Before digging into Thanksgiving dinner, it is customary to take a moment to give thanks for the people and events that positively shape our lives. But, as the November 2011 issue of the Harvard Mental Health Letter reveals, it may be beneficial to express gratitude on a more regular basis.
Research shows that gratitude is strongly and consistently associated with greater happiness. Reflecting on what one is grateful for results in more positive emotions, greater satisfaction from good experiences, improved health, greater ability to deal with adversity, and stronger relationships.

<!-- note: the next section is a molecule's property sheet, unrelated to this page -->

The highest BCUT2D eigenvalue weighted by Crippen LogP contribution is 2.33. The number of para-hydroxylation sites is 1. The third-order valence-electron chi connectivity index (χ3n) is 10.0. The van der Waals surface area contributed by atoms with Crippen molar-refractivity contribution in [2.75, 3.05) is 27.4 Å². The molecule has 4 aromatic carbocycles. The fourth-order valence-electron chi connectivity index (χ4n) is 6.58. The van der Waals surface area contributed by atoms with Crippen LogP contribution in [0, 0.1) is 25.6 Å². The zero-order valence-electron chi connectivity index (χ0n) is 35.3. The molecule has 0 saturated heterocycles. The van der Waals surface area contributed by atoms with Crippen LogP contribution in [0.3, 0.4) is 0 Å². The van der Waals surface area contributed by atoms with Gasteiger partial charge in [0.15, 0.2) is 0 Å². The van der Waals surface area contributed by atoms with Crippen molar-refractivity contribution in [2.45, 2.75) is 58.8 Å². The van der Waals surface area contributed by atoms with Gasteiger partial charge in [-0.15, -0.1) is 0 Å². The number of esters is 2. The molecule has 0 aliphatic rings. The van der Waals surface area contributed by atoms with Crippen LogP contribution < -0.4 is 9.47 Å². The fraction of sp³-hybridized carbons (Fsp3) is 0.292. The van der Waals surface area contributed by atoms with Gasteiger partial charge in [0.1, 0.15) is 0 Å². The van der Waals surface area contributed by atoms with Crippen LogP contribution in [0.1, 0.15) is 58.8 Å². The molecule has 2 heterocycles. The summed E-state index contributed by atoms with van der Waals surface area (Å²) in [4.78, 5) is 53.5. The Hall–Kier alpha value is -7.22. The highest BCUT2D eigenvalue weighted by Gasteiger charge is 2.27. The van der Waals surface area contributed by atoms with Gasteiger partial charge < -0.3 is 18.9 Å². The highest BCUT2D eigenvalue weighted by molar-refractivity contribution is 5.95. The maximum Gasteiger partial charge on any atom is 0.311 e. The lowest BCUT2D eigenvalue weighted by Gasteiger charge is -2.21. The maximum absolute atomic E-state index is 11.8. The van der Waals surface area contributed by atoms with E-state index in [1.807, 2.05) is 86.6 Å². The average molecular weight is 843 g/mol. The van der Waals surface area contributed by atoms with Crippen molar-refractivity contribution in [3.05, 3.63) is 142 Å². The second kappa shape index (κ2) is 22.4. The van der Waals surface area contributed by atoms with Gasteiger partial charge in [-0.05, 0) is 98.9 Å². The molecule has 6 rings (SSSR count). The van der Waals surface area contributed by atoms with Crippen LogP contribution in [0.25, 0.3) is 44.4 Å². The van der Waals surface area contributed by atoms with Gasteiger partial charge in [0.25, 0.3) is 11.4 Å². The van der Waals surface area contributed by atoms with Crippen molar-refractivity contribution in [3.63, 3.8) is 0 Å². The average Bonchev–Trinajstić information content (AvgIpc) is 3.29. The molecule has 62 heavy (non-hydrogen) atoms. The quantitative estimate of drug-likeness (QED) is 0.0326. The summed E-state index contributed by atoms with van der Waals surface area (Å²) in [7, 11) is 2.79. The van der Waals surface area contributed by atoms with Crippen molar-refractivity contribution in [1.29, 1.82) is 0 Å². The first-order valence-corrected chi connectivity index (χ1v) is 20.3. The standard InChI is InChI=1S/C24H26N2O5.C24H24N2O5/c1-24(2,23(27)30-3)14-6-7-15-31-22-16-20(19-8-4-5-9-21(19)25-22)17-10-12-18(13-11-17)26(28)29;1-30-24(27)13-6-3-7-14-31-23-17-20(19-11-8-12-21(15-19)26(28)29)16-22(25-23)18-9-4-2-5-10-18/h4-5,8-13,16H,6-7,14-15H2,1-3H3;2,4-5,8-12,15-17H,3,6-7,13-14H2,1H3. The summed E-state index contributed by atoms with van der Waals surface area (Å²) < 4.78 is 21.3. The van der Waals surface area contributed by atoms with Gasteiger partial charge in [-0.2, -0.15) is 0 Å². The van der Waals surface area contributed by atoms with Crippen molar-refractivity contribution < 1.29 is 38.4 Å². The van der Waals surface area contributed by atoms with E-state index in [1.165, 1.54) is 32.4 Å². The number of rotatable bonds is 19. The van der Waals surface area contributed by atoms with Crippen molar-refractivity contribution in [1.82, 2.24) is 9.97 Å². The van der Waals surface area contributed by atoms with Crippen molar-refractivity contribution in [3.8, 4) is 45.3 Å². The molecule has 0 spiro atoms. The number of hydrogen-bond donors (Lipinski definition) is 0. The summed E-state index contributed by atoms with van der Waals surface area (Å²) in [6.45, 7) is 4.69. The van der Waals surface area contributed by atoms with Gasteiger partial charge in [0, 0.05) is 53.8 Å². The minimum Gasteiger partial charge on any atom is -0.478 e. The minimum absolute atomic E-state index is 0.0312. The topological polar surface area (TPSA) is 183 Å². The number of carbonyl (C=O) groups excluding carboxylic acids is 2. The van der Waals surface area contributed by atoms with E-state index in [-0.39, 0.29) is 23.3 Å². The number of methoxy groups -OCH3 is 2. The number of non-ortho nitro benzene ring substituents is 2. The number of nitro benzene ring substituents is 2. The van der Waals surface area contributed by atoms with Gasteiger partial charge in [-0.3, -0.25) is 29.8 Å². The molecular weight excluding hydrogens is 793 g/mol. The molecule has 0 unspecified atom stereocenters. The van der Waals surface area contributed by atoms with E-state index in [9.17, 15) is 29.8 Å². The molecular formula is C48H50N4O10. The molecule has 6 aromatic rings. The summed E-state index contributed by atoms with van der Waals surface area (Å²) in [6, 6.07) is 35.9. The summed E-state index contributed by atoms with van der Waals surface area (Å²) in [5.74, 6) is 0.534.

Editor in Chief Dr. Michael Miller notes that whether someone is thankful for past blessings, present happenings, or is focused on remaining positive for the future, expressing gratitude forces him to refocus on what he has instead of what he lacks. And, while any expression of gratitude is likely to boost morale, like a muscle, this mental state grows stronger with use and practice.
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